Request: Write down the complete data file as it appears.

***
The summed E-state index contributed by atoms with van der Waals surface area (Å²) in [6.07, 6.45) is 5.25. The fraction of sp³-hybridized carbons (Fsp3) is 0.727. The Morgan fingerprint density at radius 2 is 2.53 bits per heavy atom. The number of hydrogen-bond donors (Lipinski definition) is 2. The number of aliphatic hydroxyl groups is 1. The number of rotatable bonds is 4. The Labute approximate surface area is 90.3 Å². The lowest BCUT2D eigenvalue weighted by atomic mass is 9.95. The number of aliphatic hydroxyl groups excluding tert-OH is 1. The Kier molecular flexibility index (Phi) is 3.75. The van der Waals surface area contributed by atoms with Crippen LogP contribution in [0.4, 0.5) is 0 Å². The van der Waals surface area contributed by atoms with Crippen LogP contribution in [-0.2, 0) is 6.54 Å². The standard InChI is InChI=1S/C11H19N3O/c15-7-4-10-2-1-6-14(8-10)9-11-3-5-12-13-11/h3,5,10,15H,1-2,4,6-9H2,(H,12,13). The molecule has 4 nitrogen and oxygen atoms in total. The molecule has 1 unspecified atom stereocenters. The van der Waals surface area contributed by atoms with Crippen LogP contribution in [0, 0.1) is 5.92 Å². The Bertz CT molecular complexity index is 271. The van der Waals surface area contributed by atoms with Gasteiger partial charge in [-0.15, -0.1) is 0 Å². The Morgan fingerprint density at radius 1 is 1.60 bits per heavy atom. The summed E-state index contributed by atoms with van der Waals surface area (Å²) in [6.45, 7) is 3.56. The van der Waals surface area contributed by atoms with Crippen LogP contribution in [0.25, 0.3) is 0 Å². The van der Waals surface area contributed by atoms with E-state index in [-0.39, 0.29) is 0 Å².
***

The summed E-state index contributed by atoms with van der Waals surface area (Å²) in [6.07, 6.45) is 5.25. The fraction of sp³-hybridized carbons (Fsp3) is 0.727. The Morgan fingerprint density at radius 2 is 2.53 bits per heavy atom. The number of hydrogen-bond donors (Lipinski definition) is 2. The number of aliphatic hydroxyl groups is 1. The number of rotatable bonds is 4. The Labute approximate surface area is 90.3 Å². The lowest BCUT2D eigenvalue weighted by atomic mass is 9.95. The number of aliphatic hydroxyl groups excluding tert-OH is 1. The Kier molecular flexibility index (Phi) is 3.75. The van der Waals surface area contributed by atoms with Crippen LogP contribution in [0.4, 0.5) is 0 Å². The van der Waals surface area contributed by atoms with Crippen LogP contribution in [-0.2, 0) is 6.54 Å². The standard InChI is InChI=1S/C11H19N3O/c15-7-4-10-2-1-6-14(8-10)9-11-3-5-12-13-11/h3,5,10,15H,1-2,4,6-9H2,(H,12,13). The molecule has 4 nitrogen and oxygen atoms in total. The molecule has 1 unspecified atom stereocenters. The van der Waals surface area contributed by atoms with Crippen LogP contribution in [0, 0.1) is 5.92 Å². The Bertz CT molecular complexity index is 271. The van der Waals surface area contributed by atoms with Gasteiger partial charge in [-0.15, -0.1) is 0 Å². The Morgan fingerprint density at radius 1 is 1.60 bits per heavy atom. The summed E-state index contributed by atoms with van der Waals surface area (Å²) in [6.45, 7) is 3.56. The van der Waals surface area contributed by atoms with Crippen LogP contribution in [0.25, 0.3) is 0 Å². The van der Waals surface area contributed by atoms with E-state index in [-0.39, 0.29) is 0 Å².